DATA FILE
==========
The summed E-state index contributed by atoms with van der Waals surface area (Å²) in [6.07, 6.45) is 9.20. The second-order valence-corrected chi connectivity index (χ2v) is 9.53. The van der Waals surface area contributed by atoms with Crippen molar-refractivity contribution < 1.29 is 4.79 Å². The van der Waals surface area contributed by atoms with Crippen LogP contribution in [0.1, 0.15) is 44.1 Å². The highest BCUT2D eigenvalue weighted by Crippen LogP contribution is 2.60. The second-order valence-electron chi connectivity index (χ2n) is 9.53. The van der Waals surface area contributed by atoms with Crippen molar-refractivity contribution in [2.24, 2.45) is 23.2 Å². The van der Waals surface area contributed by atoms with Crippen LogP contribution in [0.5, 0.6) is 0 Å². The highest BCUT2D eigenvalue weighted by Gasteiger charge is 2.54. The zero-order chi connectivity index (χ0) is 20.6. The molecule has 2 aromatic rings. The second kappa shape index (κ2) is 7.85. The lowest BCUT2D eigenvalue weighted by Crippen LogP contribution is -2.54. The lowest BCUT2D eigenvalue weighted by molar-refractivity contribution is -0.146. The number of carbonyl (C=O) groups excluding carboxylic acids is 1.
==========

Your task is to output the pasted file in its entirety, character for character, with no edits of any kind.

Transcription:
The summed E-state index contributed by atoms with van der Waals surface area (Å²) in [6.07, 6.45) is 9.20. The second-order valence-corrected chi connectivity index (χ2v) is 9.53. The van der Waals surface area contributed by atoms with Crippen molar-refractivity contribution < 1.29 is 4.79 Å². The van der Waals surface area contributed by atoms with Crippen LogP contribution in [0.1, 0.15) is 44.1 Å². The highest BCUT2D eigenvalue weighted by Crippen LogP contribution is 2.60. The second-order valence-electron chi connectivity index (χ2n) is 9.53. The van der Waals surface area contributed by atoms with Crippen molar-refractivity contribution in [2.24, 2.45) is 23.2 Å². The van der Waals surface area contributed by atoms with Crippen LogP contribution in [0.5, 0.6) is 0 Å². The highest BCUT2D eigenvalue weighted by Gasteiger charge is 2.54. The zero-order chi connectivity index (χ0) is 20.6. The molecule has 2 aromatic rings. The second kappa shape index (κ2) is 7.85. The lowest BCUT2D eigenvalue weighted by Crippen LogP contribution is -2.54. The lowest BCUT2D eigenvalue weighted by molar-refractivity contribution is -0.146. The number of carbonyl (C=O) groups excluding carboxylic acids is 1.